So what do adult attachment styles look like?

  • Secure Attachment – Securely attached adults tend to be more satisfied in their relationships. Secure adults offer support when their partner feels distressed. They also go to their partner for comfort when they themselves feel troubled. Their relationship tends to be honest, open and equal, with both people feeling independent, yet loving toward each other
  • Anxious Preoccupied Attachment – Unlike securely attached couples, people with an anxious attachment tend to be desperate to form a fantasy bond. Instead of feeling real love or trust toward their partner, they often feel emotional hunger.  Although they’re seeking a sense of safety and security by clinging to their partner, they take actions that push their partner away.  When they feel unsure of their partner’s feelings and unsafe in their relationship, they often become clingy, demanding or possessive toward their partner.
  • Dismissive Avoidant Attachment – People with a dismissive avoidant attachment have the tendency to emotionally distance themselves from their partner.  They often come off as focused on themselves and may overly attend to their own creature comforts. People with a dismissive avoidant attachment tend to lead more inward lives, both denying the importance of loved ones and detaching easily from them. They are often psychologically defended and have the ability to shut down emotionally.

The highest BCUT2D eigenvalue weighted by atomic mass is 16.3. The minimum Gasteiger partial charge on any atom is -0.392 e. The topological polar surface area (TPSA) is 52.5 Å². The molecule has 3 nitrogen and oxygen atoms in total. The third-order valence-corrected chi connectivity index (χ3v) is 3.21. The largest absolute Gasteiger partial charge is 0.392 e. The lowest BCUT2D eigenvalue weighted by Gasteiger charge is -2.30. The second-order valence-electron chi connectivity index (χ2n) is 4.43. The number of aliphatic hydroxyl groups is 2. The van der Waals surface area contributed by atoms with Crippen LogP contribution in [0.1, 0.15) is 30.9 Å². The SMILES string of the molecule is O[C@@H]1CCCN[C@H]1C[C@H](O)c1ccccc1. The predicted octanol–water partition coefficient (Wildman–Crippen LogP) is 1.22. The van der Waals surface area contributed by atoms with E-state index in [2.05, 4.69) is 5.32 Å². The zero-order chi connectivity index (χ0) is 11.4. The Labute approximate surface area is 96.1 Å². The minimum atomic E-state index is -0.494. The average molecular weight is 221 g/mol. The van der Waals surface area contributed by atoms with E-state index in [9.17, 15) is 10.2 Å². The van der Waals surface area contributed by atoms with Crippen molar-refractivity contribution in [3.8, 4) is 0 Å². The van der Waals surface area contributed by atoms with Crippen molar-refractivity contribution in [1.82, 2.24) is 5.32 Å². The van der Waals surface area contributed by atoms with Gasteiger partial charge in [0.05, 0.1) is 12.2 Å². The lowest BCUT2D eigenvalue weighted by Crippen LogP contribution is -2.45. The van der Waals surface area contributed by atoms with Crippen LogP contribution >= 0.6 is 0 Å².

• Fearful Avoidant Attachment – A person with a fearful avoidant attachment lives in an ambivalent state of being afraid of being both too close to or too distant from others.  They attempt to keep their feelings at bay but are unable to; they can’t just avoid their anxiety or run away from their feelings. Instead, they are overwhelmed by their reactions and often experience emotional storms.  The person they want to go to for safety is the same person they are frightened to be close to. They often have fears of being abandoned but also struggle with being intimate. They may cling to their partner when they feel rejected, then feel trapped when they are close.

(Click here to see the whole article this was adapted from…)

So what helps us change these patterns?  Insight helps, and that’s why I really encourage you to take five minutes to complete this questionnaire and learn more about your attachment style.  Ultimately however, if your experience is one of insecure attachment as a child, therapy can help by offering an ongoing secure relationship experience.  It can also help to allow yourself to have an ongoing, safe and secure attachment with an intimate partner, and ideally one who has a secure attachment style.